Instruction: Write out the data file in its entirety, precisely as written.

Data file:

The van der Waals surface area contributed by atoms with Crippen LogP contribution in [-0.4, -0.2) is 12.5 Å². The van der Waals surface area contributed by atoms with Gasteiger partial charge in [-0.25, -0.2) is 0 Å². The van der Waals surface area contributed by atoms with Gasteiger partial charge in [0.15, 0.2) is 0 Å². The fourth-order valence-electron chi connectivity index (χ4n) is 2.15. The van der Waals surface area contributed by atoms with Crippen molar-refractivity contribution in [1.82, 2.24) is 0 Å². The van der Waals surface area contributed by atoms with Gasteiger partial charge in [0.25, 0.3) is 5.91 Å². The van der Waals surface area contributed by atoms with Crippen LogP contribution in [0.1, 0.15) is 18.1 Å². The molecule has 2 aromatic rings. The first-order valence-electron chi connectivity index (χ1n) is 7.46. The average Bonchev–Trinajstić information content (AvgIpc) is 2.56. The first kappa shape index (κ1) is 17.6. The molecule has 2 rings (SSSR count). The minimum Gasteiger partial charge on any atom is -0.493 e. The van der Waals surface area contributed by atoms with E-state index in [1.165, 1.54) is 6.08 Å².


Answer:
The van der Waals surface area contributed by atoms with Crippen LogP contribution in [-0.4, -0.2) is 12.5 Å². The van der Waals surface area contributed by atoms with Gasteiger partial charge in [-0.25, -0.2) is 0 Å². The van der Waals surface area contributed by atoms with Gasteiger partial charge in [0.15, 0.2) is 0 Å². The fourth-order valence-electron chi connectivity index (χ4n) is 2.15. The van der Waals surface area contributed by atoms with Crippen molar-refractivity contribution in [1.82, 2.24) is 0 Å². The van der Waals surface area contributed by atoms with Gasteiger partial charge in [0.25, 0.3) is 5.91 Å². The van der Waals surface area contributed by atoms with Crippen LogP contribution in [0.1, 0.15) is 18.1 Å². The molecule has 2 aromatic rings. The first-order valence-electron chi connectivity index (χ1n) is 7.46. The average Bonchev–Trinajstić information content (AvgIpc) is 2.56. The first kappa shape index (κ1) is 17.6. The molecule has 2 rings (SSSR count). The minimum Gasteiger partial charge on any atom is -0.493 e. The van der Waals surface area contributed by atoms with E-state index in [1.165, 1.54) is 6.08 Å².